These notes were derived from the following video on NT Wright. Though not fully comprehensive, hopefully they are an accurate sketch.
As follows are seven modifications of the concept of Resurrection that Christians made. Wright’s thesis is that these seven modifications did not arise out of any discernible source except that a man named Jesus was physically raised from the dead, that the tomb was empty, and that he was seen by witnesses.
- There is no spectrum of beliefs in early Christianity about life after death. Early Christians debated all sorts of points, but all agreed very cordially on resurrection. Essentially Early-Christianity was remarkably unified about bodily resurrection, what it was and that it existed as demonstrated by Jesus.
- Though peripheral in Judaism, Resurrection moved from the circumference of thought to the center, from 2nd Temple Judaism to Christianity.
- Christians agreed the new body is certainly a real body, occupying physical space and time, but it will be transformed, material created from the old material – incorruptible and incapable of dying.
- Resurrection is split into two. It happened to Jesus in the middle of time, and will happen again at the end of days. Judaism only held to the latter, and had no conception of the former.
- If Resurrection began with Jesus, God has called people to work with Jesus and anticipate the resurrection of Jesus in your personal and political life.
- The metaphorical use of resurrection in Christianity is linked with personal life (baptism), not just national life (as in Judaism – Ezekiel, Valley of Dry Bones). That takes time to develop, and does not find roots in Judaism.
- Nobody in Judaism expected Messiah would die (though there are NT passages that Christians point toward, they were not widely read in this way), and so no one thought the Messiah would be resurrected. Messianic belief is revised in light of resurrection.
What gives veracity to the Christian claim is that the Jews did not expect it either. Of course, there are other tried explanations, such as ‘were Jesus’ disciples so overwhelmed with grief that they made up the story of resurrection?’
But, ‘Why did Christians feel the need to revise the Jewish doctrine of resurrection?’ They would say because they saw Jesus. Real people saw Jesus, and they were not a vision, for there was an empty tomb.
Four features point that these stories are very early.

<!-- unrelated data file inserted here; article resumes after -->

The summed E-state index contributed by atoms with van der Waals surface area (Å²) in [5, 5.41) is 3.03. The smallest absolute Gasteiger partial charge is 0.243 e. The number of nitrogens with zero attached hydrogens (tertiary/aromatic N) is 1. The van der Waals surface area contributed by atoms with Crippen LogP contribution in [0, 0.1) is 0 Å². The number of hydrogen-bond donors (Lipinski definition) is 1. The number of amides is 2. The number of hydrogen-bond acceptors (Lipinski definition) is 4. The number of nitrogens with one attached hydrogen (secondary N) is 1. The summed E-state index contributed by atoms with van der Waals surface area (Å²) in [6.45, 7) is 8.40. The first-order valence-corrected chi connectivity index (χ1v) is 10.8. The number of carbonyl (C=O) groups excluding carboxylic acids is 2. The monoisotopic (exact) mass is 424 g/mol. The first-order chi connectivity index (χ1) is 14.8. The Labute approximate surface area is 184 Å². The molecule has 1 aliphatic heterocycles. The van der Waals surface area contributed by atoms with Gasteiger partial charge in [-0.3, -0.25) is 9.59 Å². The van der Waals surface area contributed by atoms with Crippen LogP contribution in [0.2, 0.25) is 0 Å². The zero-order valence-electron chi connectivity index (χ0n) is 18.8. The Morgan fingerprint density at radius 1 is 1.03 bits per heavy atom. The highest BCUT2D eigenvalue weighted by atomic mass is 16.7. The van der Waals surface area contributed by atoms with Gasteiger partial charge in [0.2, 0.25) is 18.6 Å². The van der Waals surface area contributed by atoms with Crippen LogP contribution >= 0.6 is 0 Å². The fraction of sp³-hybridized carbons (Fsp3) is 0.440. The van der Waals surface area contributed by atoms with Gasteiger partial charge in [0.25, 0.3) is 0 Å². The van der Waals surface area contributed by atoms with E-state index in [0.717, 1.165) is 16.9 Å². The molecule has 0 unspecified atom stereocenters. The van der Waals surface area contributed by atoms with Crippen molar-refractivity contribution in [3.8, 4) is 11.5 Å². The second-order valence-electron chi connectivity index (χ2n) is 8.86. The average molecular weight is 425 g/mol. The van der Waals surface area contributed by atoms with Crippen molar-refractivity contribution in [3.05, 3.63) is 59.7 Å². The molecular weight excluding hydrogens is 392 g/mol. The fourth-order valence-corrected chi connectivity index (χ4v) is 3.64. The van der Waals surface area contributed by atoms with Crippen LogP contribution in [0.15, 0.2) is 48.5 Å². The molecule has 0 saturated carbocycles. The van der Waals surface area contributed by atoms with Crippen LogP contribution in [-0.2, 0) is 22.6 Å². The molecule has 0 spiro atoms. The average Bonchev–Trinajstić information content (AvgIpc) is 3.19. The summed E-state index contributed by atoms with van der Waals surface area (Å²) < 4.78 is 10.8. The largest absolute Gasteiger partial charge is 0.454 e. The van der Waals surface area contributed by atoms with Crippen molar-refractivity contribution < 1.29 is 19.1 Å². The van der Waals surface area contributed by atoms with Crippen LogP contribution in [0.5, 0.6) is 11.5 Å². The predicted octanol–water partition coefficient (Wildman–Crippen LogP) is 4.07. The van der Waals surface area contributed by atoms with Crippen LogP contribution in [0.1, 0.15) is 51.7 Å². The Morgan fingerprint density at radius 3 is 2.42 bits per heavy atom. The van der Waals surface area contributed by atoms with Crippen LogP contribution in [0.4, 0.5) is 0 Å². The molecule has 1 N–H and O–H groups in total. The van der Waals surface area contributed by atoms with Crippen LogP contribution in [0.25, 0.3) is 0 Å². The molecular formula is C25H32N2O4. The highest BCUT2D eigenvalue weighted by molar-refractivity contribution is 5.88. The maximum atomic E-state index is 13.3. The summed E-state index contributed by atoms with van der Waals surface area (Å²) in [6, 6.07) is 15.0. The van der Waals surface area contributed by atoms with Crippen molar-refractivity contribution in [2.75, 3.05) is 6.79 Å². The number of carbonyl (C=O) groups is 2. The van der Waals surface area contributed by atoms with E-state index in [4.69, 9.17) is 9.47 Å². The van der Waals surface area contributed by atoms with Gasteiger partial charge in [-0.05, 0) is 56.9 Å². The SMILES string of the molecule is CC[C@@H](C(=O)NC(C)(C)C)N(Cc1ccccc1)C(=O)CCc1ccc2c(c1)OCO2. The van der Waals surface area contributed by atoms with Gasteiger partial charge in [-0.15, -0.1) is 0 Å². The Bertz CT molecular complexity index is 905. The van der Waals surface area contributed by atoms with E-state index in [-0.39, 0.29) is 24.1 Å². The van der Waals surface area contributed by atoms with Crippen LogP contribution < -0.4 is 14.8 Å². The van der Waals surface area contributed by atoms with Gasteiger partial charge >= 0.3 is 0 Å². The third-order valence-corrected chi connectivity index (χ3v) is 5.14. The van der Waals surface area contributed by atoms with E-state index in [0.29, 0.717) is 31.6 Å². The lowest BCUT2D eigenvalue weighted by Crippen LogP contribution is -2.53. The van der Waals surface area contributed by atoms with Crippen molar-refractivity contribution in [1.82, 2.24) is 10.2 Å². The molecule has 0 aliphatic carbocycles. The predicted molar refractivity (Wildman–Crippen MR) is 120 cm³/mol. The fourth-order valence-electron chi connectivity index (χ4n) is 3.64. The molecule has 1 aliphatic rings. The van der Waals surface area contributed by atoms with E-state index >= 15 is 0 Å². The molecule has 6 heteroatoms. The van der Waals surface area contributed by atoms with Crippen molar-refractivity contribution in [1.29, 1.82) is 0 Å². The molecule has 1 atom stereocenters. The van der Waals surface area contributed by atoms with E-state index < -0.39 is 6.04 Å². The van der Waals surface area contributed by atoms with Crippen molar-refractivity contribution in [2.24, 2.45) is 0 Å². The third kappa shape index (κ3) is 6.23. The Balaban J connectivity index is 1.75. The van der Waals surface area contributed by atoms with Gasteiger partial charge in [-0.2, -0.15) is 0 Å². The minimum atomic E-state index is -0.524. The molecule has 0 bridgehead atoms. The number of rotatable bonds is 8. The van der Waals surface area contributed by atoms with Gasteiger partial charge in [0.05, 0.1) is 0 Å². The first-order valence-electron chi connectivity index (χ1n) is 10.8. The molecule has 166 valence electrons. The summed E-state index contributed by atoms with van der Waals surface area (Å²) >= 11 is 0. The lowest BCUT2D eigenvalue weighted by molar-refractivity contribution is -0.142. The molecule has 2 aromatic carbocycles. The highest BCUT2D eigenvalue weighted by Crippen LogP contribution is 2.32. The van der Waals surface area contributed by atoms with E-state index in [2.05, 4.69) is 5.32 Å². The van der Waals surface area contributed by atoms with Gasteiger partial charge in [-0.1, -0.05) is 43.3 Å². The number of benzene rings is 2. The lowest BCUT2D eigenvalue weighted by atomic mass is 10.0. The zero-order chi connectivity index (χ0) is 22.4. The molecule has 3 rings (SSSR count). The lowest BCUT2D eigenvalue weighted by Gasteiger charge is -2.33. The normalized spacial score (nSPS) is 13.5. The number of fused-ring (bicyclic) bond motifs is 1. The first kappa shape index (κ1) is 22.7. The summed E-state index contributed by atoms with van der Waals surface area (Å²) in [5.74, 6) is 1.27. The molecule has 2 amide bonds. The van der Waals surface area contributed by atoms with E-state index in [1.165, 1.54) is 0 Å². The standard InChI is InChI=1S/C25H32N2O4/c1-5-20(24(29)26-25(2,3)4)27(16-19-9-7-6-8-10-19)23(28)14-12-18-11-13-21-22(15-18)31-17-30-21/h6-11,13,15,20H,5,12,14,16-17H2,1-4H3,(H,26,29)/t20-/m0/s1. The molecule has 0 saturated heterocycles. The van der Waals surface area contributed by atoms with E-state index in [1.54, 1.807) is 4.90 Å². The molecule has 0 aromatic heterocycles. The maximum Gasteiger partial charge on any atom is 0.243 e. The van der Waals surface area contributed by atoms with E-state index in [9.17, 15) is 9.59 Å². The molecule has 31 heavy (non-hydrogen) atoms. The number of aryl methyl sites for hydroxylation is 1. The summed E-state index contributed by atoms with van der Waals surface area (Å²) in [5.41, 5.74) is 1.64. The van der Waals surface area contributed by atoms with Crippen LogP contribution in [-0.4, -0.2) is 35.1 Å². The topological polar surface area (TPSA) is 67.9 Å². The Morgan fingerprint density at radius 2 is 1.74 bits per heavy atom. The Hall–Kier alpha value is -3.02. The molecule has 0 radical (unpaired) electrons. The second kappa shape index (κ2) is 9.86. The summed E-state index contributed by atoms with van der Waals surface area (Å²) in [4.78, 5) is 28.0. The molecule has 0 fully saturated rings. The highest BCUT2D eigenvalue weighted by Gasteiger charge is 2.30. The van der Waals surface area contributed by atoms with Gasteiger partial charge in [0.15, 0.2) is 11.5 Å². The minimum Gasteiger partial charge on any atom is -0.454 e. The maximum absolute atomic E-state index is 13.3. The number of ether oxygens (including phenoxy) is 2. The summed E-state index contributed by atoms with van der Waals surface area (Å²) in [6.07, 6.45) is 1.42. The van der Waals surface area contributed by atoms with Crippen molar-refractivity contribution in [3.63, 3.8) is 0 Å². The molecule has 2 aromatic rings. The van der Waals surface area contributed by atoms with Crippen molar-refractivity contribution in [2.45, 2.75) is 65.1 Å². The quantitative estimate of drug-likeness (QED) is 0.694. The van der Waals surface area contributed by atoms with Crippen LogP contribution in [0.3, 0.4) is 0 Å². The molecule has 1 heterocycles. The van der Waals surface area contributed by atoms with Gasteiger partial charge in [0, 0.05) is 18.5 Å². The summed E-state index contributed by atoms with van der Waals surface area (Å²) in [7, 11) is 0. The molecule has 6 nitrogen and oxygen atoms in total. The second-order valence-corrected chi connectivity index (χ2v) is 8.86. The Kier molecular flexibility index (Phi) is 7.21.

- Before the resurrection account, Matthew, Mark, and Luke draw heavily on the Bible, John being a later, longer reflection in light of Genesis 3. Before, they ransacked the Psalms and Prophets for anything that pointed to Jesus. But, when you get to the resurrection account, there is little reference to these same passages.
- The presence of the women at the tomb. Notice how Paul, when the churches had settled down, naturally airbrushes the women out of 1 Corinthians 15. He naturally tells this story without their presence. Even Paul naturally, according to his cultural, tends to naturally silence the women. But, the resurrection stories, proving to be early,
- The body itself is strange, which was not predicted by any OT text. It was material, yet passes through locked doors.
- The resurrection accounts never mention the future Christian hope, that we will be raised as he was raised. Matthew, Mark, Luke, nor John – it may be true, in the New Testament itself as in Paul’s letters. But, it is not in the resurrection directions. If the story was late, it would certainly have included details connecting later Christian hope. We can be confident the stories are fairly early because of the omission.
So, what does the historian conclude?
- The tomb was empty
- The disciples encountered him in ways that convinced them he was not a ghost or a vision.
(1) If only the tomb was empty, it was likely robbed.
(2) If only they saw Jesus, but the tomb had a body, it was a vision.
Is there an alternative explanation? Quite a few have been proposed, but many lack explanatory power.
(1) ‘Jesus only appeared to people who were believers’ – Paul and Thomas are people who did not believe to whom Jesus appeared.
(2) The emphasis of Sunday, the first day of the week, is very hard to explain against the backdrop of Sabbath Saturday
(3) This is a Red Sea event: for the historian behind us is like Pharaoh’s army, coming at us, and ahead is the water – and while reason, a burning flame, or empirical evidences of the plagues of the past can help us understand, we must press on to see whether the water will pass.
(4) Resurrection is not redescription of death, but the overthrow of death.
(5) Differences can be described by Wright’s ‘Breathless Eyewitness Theory’. Just because there are strange discrepancies doesn’t discredit the fact that something happened – actually, it might confirm it. If various people describe a traffic accident, it often is slightly different, but describes a genuinely real occurrence.